For the second time in four years, Saturday evening's Dubai Duty Free Irish Derby will be an entirely domestic affair.
It is, in fact, only the third time in 56 years that there will be no overseas-trained challengers for Ireland's premier Flat prize. The reason can probably summed up by the words Aidan and O'Brien.
The Ballydoyle supremo has won nine Irish Derbies, including the last six with, in reverse temporal order, Treasure Beach, Cape Blanco, Fame And Glory, Frozen Fire, Soldier Of Fortune and Dylan Thomas.
O'Brien has four times had the first three, including in the past two years. Indeed, in the past five runnings only Mouryan, third in 2009, and Casual Conquest, second in '08, have intruded on the Ballydoyle dominance.
O'Brien sent out the first of his 64 Irish Derby runners so far in 1996 -- when one of his pair of long shots, His Excellence, came in third -- and won it the next year with Desert King. His sextet of entries for this year's €1.25m (£1m) purse include the Derby winner Camelot, already the 1/4 favourite and likely to shorten further.
Should the son of Montjeu bring the seven up, he will take O'Brien's Irish Classic total to 28, one more than his namesake Vincent, his legendary predecessor at his Tipperary training centre.
Camelot will be attempting to follow in the hoofprints of his erstwhile stablemates High Chaparral and Galileo, both victorious at Epsom before The Curragh. Since then, only one English Derby winner has attempted the double: North Light, second in '04.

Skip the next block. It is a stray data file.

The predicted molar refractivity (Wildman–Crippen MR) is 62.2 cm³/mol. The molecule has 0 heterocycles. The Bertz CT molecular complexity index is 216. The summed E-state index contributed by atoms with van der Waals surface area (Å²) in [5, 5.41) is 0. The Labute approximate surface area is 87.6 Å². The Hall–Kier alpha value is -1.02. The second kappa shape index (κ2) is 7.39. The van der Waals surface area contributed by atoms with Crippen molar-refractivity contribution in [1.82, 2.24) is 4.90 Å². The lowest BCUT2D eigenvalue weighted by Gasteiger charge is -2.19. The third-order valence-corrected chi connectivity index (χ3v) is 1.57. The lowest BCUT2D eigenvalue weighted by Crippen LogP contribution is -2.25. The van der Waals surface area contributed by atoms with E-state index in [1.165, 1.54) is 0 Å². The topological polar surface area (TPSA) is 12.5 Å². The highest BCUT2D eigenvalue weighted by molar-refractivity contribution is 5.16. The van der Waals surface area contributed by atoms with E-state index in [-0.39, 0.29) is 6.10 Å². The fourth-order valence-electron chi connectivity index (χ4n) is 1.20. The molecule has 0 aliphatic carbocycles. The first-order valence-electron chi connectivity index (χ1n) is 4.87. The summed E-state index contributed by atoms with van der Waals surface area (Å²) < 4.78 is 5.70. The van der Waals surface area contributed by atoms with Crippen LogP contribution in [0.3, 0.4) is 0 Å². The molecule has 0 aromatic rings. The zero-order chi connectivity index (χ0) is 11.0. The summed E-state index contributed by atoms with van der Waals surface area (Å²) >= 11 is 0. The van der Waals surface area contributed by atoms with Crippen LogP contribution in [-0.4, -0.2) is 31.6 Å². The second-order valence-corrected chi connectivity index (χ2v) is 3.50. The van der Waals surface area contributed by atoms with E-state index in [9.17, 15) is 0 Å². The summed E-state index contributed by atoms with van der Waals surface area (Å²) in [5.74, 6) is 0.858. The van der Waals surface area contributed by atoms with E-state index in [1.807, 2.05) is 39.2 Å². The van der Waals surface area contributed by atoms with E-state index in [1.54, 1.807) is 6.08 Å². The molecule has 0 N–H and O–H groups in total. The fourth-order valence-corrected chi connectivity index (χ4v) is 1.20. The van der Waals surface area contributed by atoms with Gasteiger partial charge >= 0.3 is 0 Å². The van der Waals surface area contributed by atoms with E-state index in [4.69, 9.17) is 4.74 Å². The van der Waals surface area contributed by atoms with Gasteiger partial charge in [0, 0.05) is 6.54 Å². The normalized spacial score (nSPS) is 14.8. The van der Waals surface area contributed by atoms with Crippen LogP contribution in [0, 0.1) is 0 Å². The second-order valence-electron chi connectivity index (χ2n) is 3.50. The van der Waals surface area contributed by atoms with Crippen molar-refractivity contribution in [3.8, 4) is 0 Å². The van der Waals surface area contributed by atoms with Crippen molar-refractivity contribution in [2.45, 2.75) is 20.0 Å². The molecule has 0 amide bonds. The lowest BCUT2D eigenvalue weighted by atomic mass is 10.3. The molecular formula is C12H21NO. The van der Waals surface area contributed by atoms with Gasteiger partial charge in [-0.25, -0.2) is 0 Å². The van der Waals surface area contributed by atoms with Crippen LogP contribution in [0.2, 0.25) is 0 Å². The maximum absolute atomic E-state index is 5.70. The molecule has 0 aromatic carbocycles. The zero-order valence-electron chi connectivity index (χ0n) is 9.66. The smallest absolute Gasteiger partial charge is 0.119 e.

With a single-figure field likely, Camelot could face most opposition from stablemate Imperial Monarch, a sufferer in a rough Prix du Jockey-Club last time out.
Next in the market are the progressive pair Light Heavy (trained by Jim Bolger) and Dermot Weld's Speaking Of Which, while the John Oxx-trained Born To Sea may turn out again quickly after finishing well to take fourth place in the St James's Palace Stakes a week ago.
"I felt he was a miler, but all he seems to be doing is staying," said Oxx.
Meanwhile, Curragh general manager Paul Hensey is wary about potential rain on Thursday, even if the forecast in Kildare is largely favourable.
"We were pleasantly surprised how well the track has taken all the rain we've had recently," said Hensey.
"It's yielding to soft at the moment, but I'd expect it to have dried to yielding by the end of the day.
"We'll be watching the forecast closely for the end of the week. We might have light showers on Wednesday but the key day is Thursday when there is a band of rain moving across and we'll have to see if we get it."
The Derby is being held in the evening for the first time, with the big race itself due off at 7.40.
Across the water, a decision on whether Ascot Gold Cup fourth Gulf Of Naples will take his chance in Saturday's big race at Newcastle, the Northumberland Plate, will be delayed until much later in the week.
Trainer Mark Johnston has left the four-year-old in the famous handicap at the latest forfeit stage but is in no rush to decide on future plans.
Gulf Of Naples was third in the Chester Cup off a mark of 101 in May and would be running off 107 if he took his chance this weekend.
After his great effort in defeat last week, his handicap mark is expected to shoot up again.
"He's very well but we won't know if he runs until much later in the week," said Johnston. "He stays forever and he must have cut in the ground, which is why we've left him in the Plate as it looks like being soft."
From these shores, Mount Athos remains a possible contender for David Wachman with Steps To Freedom an interesting runner for Jessica Harrington.
Chester Cup winner Ile De Re could bid for a famous double, with last year's winner Tominator still engaged, while Cesarewitch winner Never Can Tell is still also there.